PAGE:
Last time, I discussed the need to embrace a spirituality which is present with our deepest selves. I shared about my own journey to come to more fully embrace all of who I am as something with which I can be present. I have since discovered that the Psalms, right in the heart of Jewish and Christian Scriptures, actually are a window to soul work and connecting with our own spirits, and God’s. One of my earliest memories of the psalms as such a tool was during my charismatic days. I still remember standing with a friend from high school at his Assemblies of God youth group, learning to lift my hands to the air, let myself feel my emotions and express them fully as I sang to God, the following songs:
That experience of becoming in touch with and open to my emotions was new to me. In her book The Will to Change bell hooks challenges her readers to acknowledge the way in which the first victims of patriarchy are at times boys, who are taught to damage their connection to their creativity and emotions. For, after all, to feel one’s emotions makes one weak, broken, and useless. A sissy, after all.
Her challenge is to help cultivate a culture in which women and men encourage people of all genders to fully embrace the depth of who they are, knowing there is a wholeness and strength found in embracing all of who you are.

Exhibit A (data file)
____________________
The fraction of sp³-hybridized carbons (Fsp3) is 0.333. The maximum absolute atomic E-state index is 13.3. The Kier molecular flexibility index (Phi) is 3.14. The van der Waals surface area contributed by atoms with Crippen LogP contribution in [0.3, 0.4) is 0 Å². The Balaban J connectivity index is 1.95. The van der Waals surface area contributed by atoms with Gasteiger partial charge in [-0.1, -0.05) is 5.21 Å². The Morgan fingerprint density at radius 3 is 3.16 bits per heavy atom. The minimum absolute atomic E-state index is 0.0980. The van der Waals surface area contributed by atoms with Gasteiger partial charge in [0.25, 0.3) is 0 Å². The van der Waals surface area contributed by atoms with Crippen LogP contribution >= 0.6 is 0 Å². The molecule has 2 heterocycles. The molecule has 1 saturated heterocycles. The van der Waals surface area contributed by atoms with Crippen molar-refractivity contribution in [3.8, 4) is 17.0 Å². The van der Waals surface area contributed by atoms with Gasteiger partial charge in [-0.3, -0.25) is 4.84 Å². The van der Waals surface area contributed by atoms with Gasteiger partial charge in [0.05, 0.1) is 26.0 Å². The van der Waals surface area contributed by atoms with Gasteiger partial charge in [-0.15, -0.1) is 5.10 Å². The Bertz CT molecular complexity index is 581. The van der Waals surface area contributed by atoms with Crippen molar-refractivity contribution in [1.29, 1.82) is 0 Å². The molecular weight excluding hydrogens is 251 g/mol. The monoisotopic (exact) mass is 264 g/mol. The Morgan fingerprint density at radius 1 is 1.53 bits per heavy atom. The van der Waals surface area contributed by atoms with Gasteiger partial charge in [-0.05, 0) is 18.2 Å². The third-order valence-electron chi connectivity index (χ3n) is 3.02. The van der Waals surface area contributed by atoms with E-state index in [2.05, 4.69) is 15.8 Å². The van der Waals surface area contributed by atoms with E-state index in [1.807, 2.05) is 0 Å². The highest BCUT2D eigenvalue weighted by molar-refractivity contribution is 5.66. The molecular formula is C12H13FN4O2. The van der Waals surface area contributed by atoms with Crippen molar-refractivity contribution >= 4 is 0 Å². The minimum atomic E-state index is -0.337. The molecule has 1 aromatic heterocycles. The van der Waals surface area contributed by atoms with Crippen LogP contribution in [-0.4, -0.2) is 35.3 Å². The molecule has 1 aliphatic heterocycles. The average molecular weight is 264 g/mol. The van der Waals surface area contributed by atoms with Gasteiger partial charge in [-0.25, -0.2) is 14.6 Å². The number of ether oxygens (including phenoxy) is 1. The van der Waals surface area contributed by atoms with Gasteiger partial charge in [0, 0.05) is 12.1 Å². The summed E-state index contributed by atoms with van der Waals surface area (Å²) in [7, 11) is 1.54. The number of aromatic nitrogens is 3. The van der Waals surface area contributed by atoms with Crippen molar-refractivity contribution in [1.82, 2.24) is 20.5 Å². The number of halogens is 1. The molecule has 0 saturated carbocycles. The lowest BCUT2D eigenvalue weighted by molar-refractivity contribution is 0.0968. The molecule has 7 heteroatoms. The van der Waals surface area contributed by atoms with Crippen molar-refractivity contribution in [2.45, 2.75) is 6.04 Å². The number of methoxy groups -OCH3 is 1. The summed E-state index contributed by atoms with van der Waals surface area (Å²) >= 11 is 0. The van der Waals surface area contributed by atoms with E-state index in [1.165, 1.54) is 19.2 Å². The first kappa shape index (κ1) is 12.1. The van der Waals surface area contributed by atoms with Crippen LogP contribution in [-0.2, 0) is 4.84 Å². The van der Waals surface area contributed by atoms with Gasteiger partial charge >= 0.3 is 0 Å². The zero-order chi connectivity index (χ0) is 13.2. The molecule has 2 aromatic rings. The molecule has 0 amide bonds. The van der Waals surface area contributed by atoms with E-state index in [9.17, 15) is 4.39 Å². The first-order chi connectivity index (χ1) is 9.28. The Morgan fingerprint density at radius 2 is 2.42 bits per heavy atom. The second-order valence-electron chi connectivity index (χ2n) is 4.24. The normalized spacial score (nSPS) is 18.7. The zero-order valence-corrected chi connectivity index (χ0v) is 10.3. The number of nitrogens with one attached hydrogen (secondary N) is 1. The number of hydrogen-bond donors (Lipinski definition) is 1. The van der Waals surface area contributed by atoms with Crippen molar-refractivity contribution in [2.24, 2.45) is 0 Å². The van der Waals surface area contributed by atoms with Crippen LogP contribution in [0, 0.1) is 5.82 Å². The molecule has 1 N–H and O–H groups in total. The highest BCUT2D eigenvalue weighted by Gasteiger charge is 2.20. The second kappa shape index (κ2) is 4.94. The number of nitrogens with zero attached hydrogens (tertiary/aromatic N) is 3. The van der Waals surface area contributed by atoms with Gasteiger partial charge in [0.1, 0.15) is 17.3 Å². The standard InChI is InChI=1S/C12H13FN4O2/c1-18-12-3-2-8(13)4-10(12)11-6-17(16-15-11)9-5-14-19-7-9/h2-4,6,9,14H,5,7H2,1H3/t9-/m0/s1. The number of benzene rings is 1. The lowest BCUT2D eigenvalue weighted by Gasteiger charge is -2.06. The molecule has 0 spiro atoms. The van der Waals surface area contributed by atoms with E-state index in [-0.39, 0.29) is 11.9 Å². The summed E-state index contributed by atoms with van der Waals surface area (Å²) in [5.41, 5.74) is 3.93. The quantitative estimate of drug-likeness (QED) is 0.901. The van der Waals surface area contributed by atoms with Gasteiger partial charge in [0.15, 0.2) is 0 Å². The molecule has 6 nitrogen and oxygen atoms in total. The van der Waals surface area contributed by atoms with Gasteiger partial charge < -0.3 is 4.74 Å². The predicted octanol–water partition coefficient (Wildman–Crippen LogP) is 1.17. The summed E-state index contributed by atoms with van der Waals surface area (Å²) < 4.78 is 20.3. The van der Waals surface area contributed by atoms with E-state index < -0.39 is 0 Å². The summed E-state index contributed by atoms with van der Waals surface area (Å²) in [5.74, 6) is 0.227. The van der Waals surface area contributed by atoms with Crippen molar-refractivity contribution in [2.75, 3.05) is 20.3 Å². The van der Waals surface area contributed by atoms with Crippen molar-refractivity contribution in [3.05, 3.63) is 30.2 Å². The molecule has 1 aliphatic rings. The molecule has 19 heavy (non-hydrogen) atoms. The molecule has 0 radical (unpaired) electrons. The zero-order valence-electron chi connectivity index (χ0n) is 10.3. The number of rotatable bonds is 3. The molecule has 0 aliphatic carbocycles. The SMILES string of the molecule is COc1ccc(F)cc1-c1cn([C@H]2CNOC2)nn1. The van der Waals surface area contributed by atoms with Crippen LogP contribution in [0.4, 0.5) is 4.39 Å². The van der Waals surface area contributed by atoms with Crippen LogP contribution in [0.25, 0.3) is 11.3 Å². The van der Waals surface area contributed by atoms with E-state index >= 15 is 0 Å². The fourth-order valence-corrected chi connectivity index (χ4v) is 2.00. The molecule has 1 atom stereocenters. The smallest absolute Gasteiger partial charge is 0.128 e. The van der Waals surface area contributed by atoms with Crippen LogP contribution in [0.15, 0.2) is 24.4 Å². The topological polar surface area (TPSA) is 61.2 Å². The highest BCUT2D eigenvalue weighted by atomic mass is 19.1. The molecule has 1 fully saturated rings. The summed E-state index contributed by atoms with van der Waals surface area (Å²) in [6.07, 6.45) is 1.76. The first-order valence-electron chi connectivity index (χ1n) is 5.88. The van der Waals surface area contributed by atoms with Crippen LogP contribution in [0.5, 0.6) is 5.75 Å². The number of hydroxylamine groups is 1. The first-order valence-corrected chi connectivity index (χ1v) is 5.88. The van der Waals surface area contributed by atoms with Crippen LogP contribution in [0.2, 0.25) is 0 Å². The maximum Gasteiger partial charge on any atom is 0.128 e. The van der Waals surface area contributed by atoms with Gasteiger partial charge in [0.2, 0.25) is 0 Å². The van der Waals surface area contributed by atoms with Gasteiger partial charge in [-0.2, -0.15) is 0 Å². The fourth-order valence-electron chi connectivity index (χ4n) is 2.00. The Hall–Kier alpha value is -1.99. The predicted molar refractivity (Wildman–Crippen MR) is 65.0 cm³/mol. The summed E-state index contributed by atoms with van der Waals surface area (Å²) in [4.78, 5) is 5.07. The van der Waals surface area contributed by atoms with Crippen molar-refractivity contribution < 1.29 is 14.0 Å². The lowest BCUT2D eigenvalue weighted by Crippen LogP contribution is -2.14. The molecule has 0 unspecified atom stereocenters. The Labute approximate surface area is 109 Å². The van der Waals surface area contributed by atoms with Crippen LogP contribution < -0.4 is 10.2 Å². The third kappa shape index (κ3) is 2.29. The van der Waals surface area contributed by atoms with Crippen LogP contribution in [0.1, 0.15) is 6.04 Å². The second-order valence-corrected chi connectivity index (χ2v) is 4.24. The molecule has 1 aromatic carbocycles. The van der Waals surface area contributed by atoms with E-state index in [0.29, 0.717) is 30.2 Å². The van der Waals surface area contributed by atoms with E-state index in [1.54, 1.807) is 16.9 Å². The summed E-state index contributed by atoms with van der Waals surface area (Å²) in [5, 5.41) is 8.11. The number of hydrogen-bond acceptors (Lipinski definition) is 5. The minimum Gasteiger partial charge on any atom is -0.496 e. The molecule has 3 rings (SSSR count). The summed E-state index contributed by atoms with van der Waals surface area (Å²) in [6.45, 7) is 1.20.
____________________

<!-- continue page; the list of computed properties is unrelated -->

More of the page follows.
Such experiencing of singing the psalms helped open my heart, a heart that had learned to shut off emotions out of experiences of personal and religious traumas over the years, for fear of being deemed too much, deemed too weak. It gave me one small opening in which to begin the long, slow journey of embracing all of who I am as capable of being a bearer of Christ’s image to myself and others.
Later on in life I came to embrace the Psalms as a way to prayer. It came during my time first as a student of Christianity and later as a minister.
I found moments words failed me. Reading great spiritual authors, I found they recommended the use of pre-written prayers such as the prayers of Scripture. I opened my Bible and found, lo and behold, a whole book of prayers.
I found such praying of the Psalms challenging. Not only did they invite me to pray with joy, gratitude, and love as the praise songs in the evangelical and charismatic movement, they also invited me to fully experience my grief, despair, feeling of rejection, anger, and rage. And when fully experienced, to express it unfiltered at least to God.
For me much of my life had been trying to manage my emotions, out of fear that they would be overwhelming as I had seen them be for members of my family dealing with alcoholism and mental illness whose emotionality in extremes really shaped me in my childhood.
I found praying the Psalms brought the dual gift of being able to both find words the Spirit gifted me with when my own words failed and also receiving an invitation to fully feel and experience the full range of emotions, while laying those full emotions before God in prayer.
In future blog posts, I want to discuss the power of the Psalms to connect us both with our own souls and also, through them, with Christ and others.
Your progressive redneck preacher,